Monday, March 21, 2011

Celebrating World Poetry Day


We’re the parents of the children who to Pony Club are true
And we stand by the objectives and the aims set, through and through.
We’re not in it for the trophies or the glory of the win
If we miss out on a ribbon, we can take it on the chin
We’re for participation and enjoyment of our sport
And we don’t encourage members who’re competitively fraught.
We’ve learnt to call “Well Done!” and “Jolly Good!” when we come last,
To shout “Hooray!” to those that win as they go flying past.

So imagine the excited buzz, when just last Sunday week
We took our children and their mounts to a club gymkhana treat.
I had my little William on his Thelwell pony, Tom,
And the other Mums and Dads had brought their tiny tots along.
There was Sheila with her daughter Kate, a sweety-pie aged five,
And sporty Sal had brought her John upon his pony Clive
Kylie had her Georgia on a darling little horse,
As we gathered for a lead rein race - a bunch of real good sports.

“I’m nervous, Mum,” a small voice cried as we lined up at the start
“It’s just for fun,” came the reply. “What’s important’s taking part.”
So why then did this mother pop some joggers on her feet
And cast her heavy boots aside as she got ready to compete?
“On your marks” the starter cried, “Ready! Steady!......Go!”
And we took off like jack rabbits with our little ones in tow.
“Hang on!” I screamed with gusto, to a rather startled Will
For like Banjo’s Geebung Polo Club, I was in there for the kill.

As I dragged the pony down the track I caught Kylie in my eye
Running like a madman with her daughter in full cry
“Run faster, Mum………run faster! Or we won’t win the race!”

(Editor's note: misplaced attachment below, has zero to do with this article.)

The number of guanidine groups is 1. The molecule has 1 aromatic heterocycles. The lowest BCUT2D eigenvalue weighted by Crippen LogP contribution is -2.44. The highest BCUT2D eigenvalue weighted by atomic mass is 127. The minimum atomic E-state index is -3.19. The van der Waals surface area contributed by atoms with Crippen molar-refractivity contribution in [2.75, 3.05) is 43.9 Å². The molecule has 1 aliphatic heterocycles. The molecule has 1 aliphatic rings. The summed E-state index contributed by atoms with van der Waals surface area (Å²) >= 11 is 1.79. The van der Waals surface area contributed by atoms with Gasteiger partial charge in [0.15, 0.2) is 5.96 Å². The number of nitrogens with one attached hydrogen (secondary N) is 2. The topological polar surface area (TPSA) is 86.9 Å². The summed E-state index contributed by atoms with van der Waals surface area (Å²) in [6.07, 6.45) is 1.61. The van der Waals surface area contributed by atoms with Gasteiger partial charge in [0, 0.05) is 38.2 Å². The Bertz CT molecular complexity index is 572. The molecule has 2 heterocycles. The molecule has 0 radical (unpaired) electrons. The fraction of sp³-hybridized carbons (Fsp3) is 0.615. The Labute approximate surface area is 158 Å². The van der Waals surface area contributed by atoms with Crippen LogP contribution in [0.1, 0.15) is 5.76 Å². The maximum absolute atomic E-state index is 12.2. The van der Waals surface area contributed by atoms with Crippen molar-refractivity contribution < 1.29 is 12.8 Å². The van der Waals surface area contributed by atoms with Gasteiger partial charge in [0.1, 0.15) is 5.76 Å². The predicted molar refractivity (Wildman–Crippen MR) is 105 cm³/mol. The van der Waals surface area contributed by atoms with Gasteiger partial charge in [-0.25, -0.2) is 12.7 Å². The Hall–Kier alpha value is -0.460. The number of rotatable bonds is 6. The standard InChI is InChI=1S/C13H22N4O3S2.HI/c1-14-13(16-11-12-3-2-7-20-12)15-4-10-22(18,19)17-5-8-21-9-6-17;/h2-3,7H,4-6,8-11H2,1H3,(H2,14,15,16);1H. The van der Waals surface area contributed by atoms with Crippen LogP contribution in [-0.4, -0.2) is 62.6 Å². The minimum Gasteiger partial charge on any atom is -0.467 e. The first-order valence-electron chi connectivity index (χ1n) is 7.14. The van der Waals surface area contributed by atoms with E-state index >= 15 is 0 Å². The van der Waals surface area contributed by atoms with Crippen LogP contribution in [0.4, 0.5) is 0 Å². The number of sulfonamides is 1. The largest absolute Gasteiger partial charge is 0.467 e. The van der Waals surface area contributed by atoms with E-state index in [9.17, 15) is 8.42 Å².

She was hell bent on the trophy; you could see it on her face.
Kate was screaming “Slow down, Mum.” Her eyes were full of fear
As she clung on to her saddle, but her plea fell on deaf ears.
John and Sal were in the lead, the joggers did the trick
They reached the water bucket first; Sal yanked John off real quick

You had to get an apple then, from a bucket full of water
And Kylie didn’t hang around, she tore her little daughter
Clean off her nag and shouted out “Quick, bite that apple, love”
Then with one clean, swift, and expert move, she gave her head a shove
And immersed her conk completely ‘til she forced the apple down
And spiked it with her pearly whites, and jolly nearly drowned.
I tried the same technique with Will, although his face turned blue
And he swallowed so much water that he looked as if he’d spew.

Bubbles rose up from the depths of young Kate’s water pail
While her mother hollered “Bite it Kate!” But all to no avail.
And John didn’t take his helmet off, so no matter how he tried
He couldn’t spear his apple – his head wouldn’t fit inside.
You should have seen his mother as she ripped it off his scone
And realised that any chance of winning this was gone.
Will looked like a suckling pig, with wide and bulging eyes
As neck and neck with Kylie, we raced to claim first prize

As we tore towards the finish flags, I gave one final burst
And pulled the pony round real fast to see who had come first
‘Twas Kylie! Damn! I turned to see why Will had made no sound
And there he was flat on his back, face up, upon the ground.
I’d spun the pony round so fast when finishing the race
That Will had been ejected as he’d gained his second place
I picked him up, removed the apple, and said “Well that was fun!”
Just jump back on your pony, and we’ll do another, son!”

He didn’t seem excited at the prospect of another
Lead rein race accompanied by a half demented mother
And neither did the other two who’d clearly had enough
Of all the frenzied action of this character building stuff
And as Georgia clutched her trophy and smiled a toothless grin
We remembered that it doesn’t matter if you lose or win
We’re for participation and enjoyment of our sport
And we don’t encourage members who’re competitively fraught!

© Victoria Brown Hill Plains, Esperance

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